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British and French colonialism facilitated Western exploration of North Africa and the Middle East in the nineteenth century. Some European tourists were drawn to lands such as Egypt and Palestine because of their Biblical heritage. Others were intrigued by the contemporary cultures of the Middle East. Still others hoped to see newly discovered archaeological sites, such as Petra in Jordan and Palmyra in Syria. Although the presumed supremacy of European culture was taken for granted, archaeology had revealed that the histories of Europe and the Middle East were deeply intertwined.
Artists were among the earliest European tourists in the Middle East. The illustrated Travels in Upper and Lower Egypt by Dominique Vivant Denon, published in 1802, ignited a fad for the "Egyptian" style in Napoleon's France, while prints and photographs by David Roberts and Francis Frith provided other peoples' first encounter with Egyptian monuments.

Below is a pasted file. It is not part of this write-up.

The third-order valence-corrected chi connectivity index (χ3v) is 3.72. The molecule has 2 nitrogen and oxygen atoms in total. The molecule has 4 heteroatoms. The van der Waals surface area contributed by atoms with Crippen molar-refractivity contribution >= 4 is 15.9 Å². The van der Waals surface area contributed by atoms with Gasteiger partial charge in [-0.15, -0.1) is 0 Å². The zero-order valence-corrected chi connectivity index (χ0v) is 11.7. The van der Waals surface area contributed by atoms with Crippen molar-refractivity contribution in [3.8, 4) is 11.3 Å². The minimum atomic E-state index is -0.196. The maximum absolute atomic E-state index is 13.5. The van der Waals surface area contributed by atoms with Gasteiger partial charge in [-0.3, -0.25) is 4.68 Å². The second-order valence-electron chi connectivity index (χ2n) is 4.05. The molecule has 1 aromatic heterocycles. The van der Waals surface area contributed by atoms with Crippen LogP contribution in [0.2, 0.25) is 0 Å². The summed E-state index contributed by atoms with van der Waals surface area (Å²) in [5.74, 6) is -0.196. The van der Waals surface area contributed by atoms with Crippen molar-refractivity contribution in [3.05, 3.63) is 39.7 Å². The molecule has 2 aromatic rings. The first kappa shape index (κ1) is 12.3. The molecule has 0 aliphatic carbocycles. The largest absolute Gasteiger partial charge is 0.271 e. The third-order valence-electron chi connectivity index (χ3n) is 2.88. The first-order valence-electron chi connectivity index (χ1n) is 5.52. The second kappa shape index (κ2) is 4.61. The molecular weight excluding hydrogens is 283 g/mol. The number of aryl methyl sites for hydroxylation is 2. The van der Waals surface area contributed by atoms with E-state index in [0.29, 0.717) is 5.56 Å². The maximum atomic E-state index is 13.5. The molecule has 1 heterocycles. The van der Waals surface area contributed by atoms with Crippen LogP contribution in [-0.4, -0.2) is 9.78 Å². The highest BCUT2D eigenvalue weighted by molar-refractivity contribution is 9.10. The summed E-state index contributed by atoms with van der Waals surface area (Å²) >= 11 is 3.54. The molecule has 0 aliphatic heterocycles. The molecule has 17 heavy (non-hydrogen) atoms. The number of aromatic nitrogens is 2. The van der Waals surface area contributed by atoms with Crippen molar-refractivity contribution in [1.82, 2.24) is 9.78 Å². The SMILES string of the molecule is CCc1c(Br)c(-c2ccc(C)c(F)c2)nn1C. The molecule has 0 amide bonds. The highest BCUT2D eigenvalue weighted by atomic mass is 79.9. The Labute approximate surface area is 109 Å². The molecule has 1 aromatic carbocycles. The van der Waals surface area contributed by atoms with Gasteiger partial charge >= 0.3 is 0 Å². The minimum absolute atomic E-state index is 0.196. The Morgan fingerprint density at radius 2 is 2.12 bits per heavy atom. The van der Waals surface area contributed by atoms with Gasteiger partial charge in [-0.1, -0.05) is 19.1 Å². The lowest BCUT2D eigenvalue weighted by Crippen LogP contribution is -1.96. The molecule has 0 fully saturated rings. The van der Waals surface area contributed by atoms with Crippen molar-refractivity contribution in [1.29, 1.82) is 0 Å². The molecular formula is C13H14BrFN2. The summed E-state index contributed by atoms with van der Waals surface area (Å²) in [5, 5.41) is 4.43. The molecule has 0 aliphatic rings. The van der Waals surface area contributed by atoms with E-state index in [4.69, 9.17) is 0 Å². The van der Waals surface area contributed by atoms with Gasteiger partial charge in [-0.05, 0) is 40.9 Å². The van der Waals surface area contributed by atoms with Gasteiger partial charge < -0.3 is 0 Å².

In the nineteenth century, Orientalism became one of the most ubiquitous genres of European painting. French and British artists specialized in the portrayal–real or imagined–of bazaars, mosques, and harems. Some images focused on the "decadence" of contemporary Middle Eastern society, producing a moralistic commentary on what was seen as cultural decline. Nevertheless, Western artists felt powerfully attracted to the landscapes, architecture, and lifestyles of the Muslim Mediterranean.